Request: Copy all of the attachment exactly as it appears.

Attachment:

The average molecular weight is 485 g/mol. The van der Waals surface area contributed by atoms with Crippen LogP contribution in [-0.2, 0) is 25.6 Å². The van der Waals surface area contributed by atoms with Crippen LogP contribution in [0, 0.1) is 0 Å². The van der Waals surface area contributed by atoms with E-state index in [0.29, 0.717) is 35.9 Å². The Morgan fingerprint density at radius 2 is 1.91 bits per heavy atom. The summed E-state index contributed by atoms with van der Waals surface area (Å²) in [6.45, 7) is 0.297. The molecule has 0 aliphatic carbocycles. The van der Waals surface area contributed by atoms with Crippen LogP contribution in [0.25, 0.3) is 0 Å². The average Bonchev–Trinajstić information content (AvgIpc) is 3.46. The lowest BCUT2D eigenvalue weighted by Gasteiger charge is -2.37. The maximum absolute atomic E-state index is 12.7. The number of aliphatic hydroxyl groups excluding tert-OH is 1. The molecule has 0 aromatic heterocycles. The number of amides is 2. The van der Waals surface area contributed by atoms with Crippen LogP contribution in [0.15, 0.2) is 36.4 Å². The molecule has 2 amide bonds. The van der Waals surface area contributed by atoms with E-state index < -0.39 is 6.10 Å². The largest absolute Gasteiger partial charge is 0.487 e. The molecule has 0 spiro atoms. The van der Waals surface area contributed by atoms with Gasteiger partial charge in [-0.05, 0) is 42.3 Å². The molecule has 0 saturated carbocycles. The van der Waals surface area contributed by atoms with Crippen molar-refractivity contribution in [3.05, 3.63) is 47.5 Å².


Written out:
The average molecular weight is 485 g/mol. The van der Waals surface area contributed by atoms with Crippen LogP contribution in [-0.2, 0) is 25.6 Å². The van der Waals surface area contributed by atoms with Crippen LogP contribution in [0, 0.1) is 0 Å². The van der Waals surface area contributed by atoms with E-state index in [0.29, 0.717) is 35.9 Å². The Morgan fingerprint density at radius 2 is 1.91 bits per heavy atom. The summed E-state index contributed by atoms with van der Waals surface area (Å²) in [6.45, 7) is 0.297. The molecule has 0 aliphatic carbocycles. The van der Waals surface area contributed by atoms with Crippen LogP contribution in [0.25, 0.3) is 0 Å². The average Bonchev–Trinajstić information content (AvgIpc) is 3.46. The lowest BCUT2D eigenvalue weighted by Gasteiger charge is -2.37. The maximum absolute atomic E-state index is 12.7. The number of aliphatic hydroxyl groups excluding tert-OH is 1. The molecule has 0 aromatic heterocycles. The number of amides is 2. The van der Waals surface area contributed by atoms with Crippen LogP contribution in [0.15, 0.2) is 36.4 Å². The molecule has 2 amide bonds. The van der Waals surface area contributed by atoms with E-state index < -0.39 is 6.10 Å². The largest absolute Gasteiger partial charge is 0.487 e. The molecule has 0 spiro atoms. The van der Waals surface area contributed by atoms with Gasteiger partial charge in [-0.05, 0) is 42.3 Å². The molecule has 0 saturated carbocycles. The van der Waals surface area contributed by atoms with Crippen molar-refractivity contribution in [3.05, 3.63) is 47.5 Å².